Python for CDISC SDTM Mapping
2 min read
Clinical trials generate a large amount of data, which needs to be standardized to ensure consistency and accuracy in analysis. This standardization is done using CDISC - Standard Data Tabulation Model (SDTM), which is an industry-wide standard for organizing and presenting clinical trial data.
Python is a popular programming language for SDTM mapping, as it provides a powerful and flexible toolset for data processing, manipulation, and analysis. In this blog, we will discuss some of the key ways in which Python is used in SDTM mapping.
- Data Extraction:
Clinical trial data is often stored in a variety of formats, including Excel, CSV, SAS, and others. Python provides libraries such as Pandas and NumPy, which make it easy to extract data from these formats and manipulate it as needed.
- Data Cleaning:
Data cleaning is an essential step in SDTM mapping, as it helps to identify and correct errors, inconsistencies, and missing values in the data. Python provides a range of functions and libraries, such as regular expressions, data validation, and data imputation, which can be used for this purpose.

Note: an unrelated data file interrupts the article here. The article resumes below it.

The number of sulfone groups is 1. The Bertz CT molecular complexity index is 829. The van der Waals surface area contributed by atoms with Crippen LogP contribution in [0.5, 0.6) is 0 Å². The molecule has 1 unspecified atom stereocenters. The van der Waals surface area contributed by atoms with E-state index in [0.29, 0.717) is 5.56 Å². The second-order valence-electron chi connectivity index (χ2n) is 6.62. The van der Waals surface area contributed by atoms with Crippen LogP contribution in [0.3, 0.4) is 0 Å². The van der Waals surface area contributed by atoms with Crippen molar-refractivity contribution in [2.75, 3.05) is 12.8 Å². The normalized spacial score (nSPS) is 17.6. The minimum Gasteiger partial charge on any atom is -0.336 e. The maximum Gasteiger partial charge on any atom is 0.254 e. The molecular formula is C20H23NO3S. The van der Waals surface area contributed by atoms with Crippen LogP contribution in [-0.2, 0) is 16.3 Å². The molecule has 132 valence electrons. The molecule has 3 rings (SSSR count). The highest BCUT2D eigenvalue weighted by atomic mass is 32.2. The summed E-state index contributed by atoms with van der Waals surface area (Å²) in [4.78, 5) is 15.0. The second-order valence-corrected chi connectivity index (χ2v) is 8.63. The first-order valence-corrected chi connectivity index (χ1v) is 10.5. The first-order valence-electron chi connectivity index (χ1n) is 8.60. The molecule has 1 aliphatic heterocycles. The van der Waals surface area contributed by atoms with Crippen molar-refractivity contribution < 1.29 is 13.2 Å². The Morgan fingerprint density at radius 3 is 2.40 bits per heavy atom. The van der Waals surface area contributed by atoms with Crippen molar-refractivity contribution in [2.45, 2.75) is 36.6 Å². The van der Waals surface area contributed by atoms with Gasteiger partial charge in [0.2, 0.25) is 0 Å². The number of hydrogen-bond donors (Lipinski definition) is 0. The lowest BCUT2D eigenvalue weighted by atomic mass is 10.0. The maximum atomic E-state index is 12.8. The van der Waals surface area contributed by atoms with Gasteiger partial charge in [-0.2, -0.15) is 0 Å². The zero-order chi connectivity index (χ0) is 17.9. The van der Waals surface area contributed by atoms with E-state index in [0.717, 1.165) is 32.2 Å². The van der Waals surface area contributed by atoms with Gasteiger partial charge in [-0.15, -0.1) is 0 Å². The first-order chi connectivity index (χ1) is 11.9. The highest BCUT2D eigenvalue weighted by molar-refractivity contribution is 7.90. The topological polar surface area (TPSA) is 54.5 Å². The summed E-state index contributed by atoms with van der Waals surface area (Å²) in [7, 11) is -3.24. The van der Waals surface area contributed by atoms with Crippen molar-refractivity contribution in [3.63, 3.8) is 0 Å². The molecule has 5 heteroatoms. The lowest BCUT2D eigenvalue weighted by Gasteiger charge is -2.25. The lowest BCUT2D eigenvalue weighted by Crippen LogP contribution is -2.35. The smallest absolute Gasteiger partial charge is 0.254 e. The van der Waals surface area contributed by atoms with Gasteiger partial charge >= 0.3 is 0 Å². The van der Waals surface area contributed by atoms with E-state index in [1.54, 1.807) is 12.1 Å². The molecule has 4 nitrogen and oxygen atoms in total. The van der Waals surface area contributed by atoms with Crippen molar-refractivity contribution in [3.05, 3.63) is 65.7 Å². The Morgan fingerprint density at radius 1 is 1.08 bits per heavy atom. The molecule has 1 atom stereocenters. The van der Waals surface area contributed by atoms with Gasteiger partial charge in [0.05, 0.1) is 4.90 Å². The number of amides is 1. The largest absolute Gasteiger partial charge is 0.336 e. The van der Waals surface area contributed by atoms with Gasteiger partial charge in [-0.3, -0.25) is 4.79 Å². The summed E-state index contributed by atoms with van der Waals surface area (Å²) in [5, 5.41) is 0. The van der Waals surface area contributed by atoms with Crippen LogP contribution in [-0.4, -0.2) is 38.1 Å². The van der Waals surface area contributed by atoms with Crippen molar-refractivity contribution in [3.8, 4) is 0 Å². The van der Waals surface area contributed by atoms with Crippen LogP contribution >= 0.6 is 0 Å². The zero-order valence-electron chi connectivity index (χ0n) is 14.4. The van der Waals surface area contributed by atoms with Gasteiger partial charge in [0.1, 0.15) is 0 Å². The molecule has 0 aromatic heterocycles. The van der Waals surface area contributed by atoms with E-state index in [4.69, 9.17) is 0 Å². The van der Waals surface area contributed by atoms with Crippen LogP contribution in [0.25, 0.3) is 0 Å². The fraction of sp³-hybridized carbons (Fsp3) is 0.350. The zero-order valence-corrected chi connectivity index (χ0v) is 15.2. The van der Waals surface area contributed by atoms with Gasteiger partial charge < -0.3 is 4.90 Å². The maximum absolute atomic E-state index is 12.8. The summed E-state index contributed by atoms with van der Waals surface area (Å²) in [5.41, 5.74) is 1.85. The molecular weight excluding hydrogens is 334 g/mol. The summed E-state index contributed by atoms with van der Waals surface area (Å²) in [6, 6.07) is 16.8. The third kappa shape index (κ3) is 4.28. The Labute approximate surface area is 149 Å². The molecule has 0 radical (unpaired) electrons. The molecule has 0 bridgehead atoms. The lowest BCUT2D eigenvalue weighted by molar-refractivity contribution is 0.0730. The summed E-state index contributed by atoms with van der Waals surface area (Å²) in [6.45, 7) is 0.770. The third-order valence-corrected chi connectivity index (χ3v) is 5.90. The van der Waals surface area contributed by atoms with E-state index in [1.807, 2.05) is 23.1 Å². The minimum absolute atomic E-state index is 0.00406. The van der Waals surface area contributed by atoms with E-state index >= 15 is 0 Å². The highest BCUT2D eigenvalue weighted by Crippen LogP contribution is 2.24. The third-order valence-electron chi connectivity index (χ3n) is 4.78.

Mapping involves converting the source data into the required SDTM format, which can be a time-consuming and error-prone task. Python provides libraries which automate the mapping process, thereby reducing the risk of errors and speeding up the process.
- Quality Control:
Quality control is an important aspect of SDTM mapping, as it helps to ensure the accuracy and completeness of the final data set. Python provides libraries which can be used to perform quality checks on the mapped data, as well as connect with the Pinnacle P21 tool thereby ensuring compliance with SDTM standards.
In conclusion, Python is a powerful and flexible programming language that is well-suited for SDTM mapping. It provides a range of libraries and functions that can be used for data extraction, cleaning, mapping, transformation, and quality control, thereby streamlining the SDTM mapping process and improving the accuracy and consistency of clinical trial data.
Did you find this article valuable?
Support Allwyn Dsouza by becoming a sponsor. Any amount is appreciated!